Facebook Pixel
Join our Facebook Community

7 Reasons not to have Empty Ad Spots on your Blog

Posted By Darren Rowse 15th of February 2009 Advertising 0 Comments

This is a guest post written by Ben Barden, developer for the CMF Ads advertising network, which offers low cost, no-nonsense advertising.

Blog advertising is an excellent way to reach a wide audience without breaking the bank. It can also make money for your own blog. There is a mistake that quite a few blogs make – using a lot of empty ad spots. There are a few reasons why I think this is a bad idea.

1. It devalues the ads.

If nobody is buying ads on your site, perhaps the ad price is too high for the traffic your site receives. This suggests your site doesn’t provide value to advertisers. Who wants to be the first to buy an ad when there are 5 empty spots?

2. It makes you look desperate.

I’ve seen sites with a whole row of empty ad spots – to me, this looks like the blogger is begging for money. Let’s face it, a lot of people want to make some money from their blog – simply saying “I have ad spots for sale” isn’t enough of a reason for most advertisers, unless they already know your site.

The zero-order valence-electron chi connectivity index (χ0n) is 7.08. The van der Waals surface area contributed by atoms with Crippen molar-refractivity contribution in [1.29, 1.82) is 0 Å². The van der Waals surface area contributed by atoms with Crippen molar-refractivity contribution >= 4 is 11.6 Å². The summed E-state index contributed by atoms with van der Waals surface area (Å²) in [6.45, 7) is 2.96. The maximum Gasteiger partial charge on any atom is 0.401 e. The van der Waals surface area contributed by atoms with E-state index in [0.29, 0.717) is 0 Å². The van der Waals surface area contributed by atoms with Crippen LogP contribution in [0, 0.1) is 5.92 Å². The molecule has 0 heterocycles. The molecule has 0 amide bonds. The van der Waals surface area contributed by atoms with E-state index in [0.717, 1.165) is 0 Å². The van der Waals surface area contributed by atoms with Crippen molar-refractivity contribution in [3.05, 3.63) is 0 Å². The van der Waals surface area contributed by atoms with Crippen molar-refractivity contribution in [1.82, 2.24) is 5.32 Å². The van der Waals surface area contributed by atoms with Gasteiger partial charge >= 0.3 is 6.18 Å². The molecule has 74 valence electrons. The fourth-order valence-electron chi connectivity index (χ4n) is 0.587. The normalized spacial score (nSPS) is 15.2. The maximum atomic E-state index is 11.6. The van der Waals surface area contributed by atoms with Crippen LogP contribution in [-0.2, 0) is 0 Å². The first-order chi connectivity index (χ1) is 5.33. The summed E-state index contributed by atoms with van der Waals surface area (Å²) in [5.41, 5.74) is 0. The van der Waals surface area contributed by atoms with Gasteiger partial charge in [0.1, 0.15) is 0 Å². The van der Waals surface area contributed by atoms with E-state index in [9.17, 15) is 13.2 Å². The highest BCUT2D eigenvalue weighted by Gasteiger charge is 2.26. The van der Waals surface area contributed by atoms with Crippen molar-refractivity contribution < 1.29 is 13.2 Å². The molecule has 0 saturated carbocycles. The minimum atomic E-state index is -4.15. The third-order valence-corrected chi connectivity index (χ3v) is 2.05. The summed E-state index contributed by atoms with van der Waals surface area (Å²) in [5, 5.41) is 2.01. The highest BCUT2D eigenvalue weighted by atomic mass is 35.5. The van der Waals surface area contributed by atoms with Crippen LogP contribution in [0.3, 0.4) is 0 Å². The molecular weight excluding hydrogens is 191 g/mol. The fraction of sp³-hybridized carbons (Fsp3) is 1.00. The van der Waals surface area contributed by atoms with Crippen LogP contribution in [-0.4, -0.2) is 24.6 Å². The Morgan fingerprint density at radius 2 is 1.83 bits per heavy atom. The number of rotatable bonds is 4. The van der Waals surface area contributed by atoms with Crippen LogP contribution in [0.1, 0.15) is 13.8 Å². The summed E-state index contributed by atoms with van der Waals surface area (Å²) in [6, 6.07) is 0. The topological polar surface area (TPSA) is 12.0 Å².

3. It’s a negative lifesign.

It’s like seeing 0 comments or 0 views on a post. If you come back and see the same thing again, the blog is probably dead. Don’t leave empty ad spots on your blog for long.

4. It’s a waste of space.

Some blogs like to put a lot of widgets on the page. But how many of these are worth having? If you have an empty ad spot that just isn’t getting filled, could you put something more valuable in that spot?

5. It puts a limit on the number of ads you’ll accept.

If you have empty ad spots, it suggests there’s a maximum number of ads you’re willing to display. So if you have 6 empty spots, you might not sell more than 6 ads. But if you have 2 running ads and no empty spots, advertisers can just contact you about buying an ad on your site. Also, if you get a very generous offer to advertise on your site, you may want to consider pushing the limit. This is less likely to happen if you limit yourself with empty ad spots.

6. It makes it harder to promote different ad placements.

If a site has different ads running on each post, this suggests the blog is open to flexible advertising. If you use the same “empty ad” image for every ad spot then this doesn’t give the impression of flexibility, as it suggests you can’t buy ads on specific posts. However, you can get around this by using a different “empty ad” image for each zone, or specifying the available ad spots on your Advertise page.

7. It limits you to certain ad sizes.